Hope and progress nurtured by diversity Randallstown offers attractive homes, nice schools, good folks



Homeownership is said to be the cornerstone of the middle class in America, but for the black community in Randallstown it has particular significance.

"We've had to struggle for the opportunity to own a home," said Priscilla Hawkins, a nine-year resident of Randallstown, "so it holds a great deal of importance."

Pride of place is a key ingredient of the success of Randallstown, a neighborhood along Liberty Road which in the last 10 years has become a major black middle-class community in Baltimore County.

Hawkins, a special education teacher at Woodlawn High School, is among the many black professionals who have moved into the area. "I was living in Edmondson Village and wanted to relocate to a more affluent black section." Another reason that Hawkins moved to Randallstown was the quality of the schools available to her grandchildren. Instead of attending private schools, they went to the neighborhood's public schools.

In reality, Randallstown attracts residents from many areas.

"My customers have relocated from all the surrounding counties and out of state," said Denise DeLever, an agent with the Pikesville office of Long & Foster Real Estate Inc. "They like the easy commute into the city, and the range of housing that's available."

There are townhouses starting at $75,000 for first-time buyers, and recently built detached move-up homes, costing as much as $265,000.

But the typical Randallstown house is the one-story brick rancher on an eighth-acre lot. The majority of these homes were built in the mid-1950s to late 1960s, the height of development in Randallstown.

The neighborhood's schools are one of the most important reasons that families move to the area. Eric Carlton, the principal of Randallstown High, explained that his school has two new magnet programs, biomedical technology and communications management.

It has created partnerships with the region's medical labs and internships with local TV and radio stations.

The churches along Liberty Road also play an increasingly important role in the lives of the residents.

The Rev. Kenneth L. Barney is pastor of the New Antioch Baptist Church of Randallstown on Old Court Road, the largest black Baptist Church in Baltimore County.Barney has seen a huge increase in the number of black residents in Randallstown.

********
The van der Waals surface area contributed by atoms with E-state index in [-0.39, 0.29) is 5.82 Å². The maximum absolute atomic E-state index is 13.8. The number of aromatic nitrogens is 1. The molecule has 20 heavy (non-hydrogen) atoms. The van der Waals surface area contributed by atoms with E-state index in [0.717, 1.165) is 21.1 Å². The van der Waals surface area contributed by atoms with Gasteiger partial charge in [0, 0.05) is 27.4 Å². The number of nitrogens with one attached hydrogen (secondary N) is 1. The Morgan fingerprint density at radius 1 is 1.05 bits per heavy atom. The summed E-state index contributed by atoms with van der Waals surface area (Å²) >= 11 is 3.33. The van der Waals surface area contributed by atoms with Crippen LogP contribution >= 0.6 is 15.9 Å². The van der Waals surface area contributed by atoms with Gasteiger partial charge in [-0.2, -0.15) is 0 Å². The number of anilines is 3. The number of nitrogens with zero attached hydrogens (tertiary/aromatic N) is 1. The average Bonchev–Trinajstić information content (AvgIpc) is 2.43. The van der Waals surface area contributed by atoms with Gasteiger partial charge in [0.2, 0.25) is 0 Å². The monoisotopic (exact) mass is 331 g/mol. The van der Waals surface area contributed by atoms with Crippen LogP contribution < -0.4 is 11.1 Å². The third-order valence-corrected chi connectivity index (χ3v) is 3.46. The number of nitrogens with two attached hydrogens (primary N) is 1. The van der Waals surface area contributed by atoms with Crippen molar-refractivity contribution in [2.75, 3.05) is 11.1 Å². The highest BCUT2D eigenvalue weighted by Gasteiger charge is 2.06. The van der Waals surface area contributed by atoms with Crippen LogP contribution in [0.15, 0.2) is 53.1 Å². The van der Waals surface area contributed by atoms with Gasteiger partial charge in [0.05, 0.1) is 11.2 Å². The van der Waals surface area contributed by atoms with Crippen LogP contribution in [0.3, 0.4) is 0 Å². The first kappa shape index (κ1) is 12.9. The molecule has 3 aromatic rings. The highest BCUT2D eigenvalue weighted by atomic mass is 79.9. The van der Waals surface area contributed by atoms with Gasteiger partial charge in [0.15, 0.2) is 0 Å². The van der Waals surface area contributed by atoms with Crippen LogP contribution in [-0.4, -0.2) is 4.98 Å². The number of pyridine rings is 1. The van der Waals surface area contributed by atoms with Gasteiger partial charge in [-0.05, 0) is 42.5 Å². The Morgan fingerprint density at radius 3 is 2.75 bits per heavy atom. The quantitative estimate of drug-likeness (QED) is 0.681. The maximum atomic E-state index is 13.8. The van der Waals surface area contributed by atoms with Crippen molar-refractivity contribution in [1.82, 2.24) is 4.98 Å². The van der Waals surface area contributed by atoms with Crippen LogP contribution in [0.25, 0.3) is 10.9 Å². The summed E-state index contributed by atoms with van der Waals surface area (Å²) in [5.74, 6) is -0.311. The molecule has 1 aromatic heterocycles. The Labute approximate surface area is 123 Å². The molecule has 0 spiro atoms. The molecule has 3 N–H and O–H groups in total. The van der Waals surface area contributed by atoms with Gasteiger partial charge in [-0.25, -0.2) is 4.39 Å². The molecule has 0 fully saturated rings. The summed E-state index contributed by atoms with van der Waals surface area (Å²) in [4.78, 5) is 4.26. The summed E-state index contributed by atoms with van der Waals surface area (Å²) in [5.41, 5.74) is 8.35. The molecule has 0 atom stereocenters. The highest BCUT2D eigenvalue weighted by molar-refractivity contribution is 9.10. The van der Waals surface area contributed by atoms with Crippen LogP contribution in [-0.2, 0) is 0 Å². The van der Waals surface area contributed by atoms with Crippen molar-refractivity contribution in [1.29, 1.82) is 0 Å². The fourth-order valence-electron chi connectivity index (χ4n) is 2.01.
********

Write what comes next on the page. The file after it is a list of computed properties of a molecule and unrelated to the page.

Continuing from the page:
"They like suburban living, the quality of the schools and being close to stores like Owings Mills Mall," he said. Barney's church has 4,000 members, and plans are under way for an additional building that will hold 3,200.

The Jewish community that arrived in Randallstown in the 1950s and 1960s remains -- albeit a much smaller presence.

"We're still kicking and still very active," said Michael Klaff, president of the Randallstown Synagogue Center. "We just keep going and going and going."

Recently, Klaff wrote in the congregation's newsletter that, 10 years ago, few people would have thought the center would still be around. Other congregations that had dwindling memberships left Randallstown for Owings Mills or the Park Heights area. RSC, meanwhile, developed a new closeness with the two other synagogues that remained in Randallstown.

"There's been a great deal of interchange among us," Klaff said. Later this month, on the first day of Rosh Hashana, the Jewish new year, the congregations will meet on Brenbrook Drive where it crosses Scotts Level Creek to perform a ritual casting away of sins.

"I can remember when Brenbrook was a dead-end street," Jerry Spitulnik said as he watched a seemingly unending stream of cars go by his house on Brenbrook. Brenbrook was extended to McDonogh Road 10 years ago, and now is a link to Owings Mills. Spitulnik came to Randallstown 30 years ago because of the Jewish community. To him, it's all but vanished.

"The Liberty Road Jewish Center is gone, and you can't even get a bagel around here anymore," he said.

Many new developments such as Oakwood Village and Pikewood have been built in Randallstown in the past 10 years, but the community was developed relatively late compared with many other Baltimore County suburbs close to the city.

The area got its name from Christopher and Thomas Randall, who opened a tavern on Liberty Road in the 1700s. Until the first decade of the 20th century, Liberty Road was just a dirt road used mostly by farmers.

The turreted 19th-century farmhouse and barn at Church Lane and McDonogh Road is one of the few reminders of the area's rural beginnings.

By the late 1800s, Randallstown had developed into a small community and, by 1905, it needed a school. Three years later, a school was built on the south side of Liberty Road near Church Lane and is still in use as Randallstown Elementary.

After construction of the new school, more changes occurred, including the paving of Liberty Road and the erection of the stone community building, a familiar site to those who travel FTC through Randallstown.

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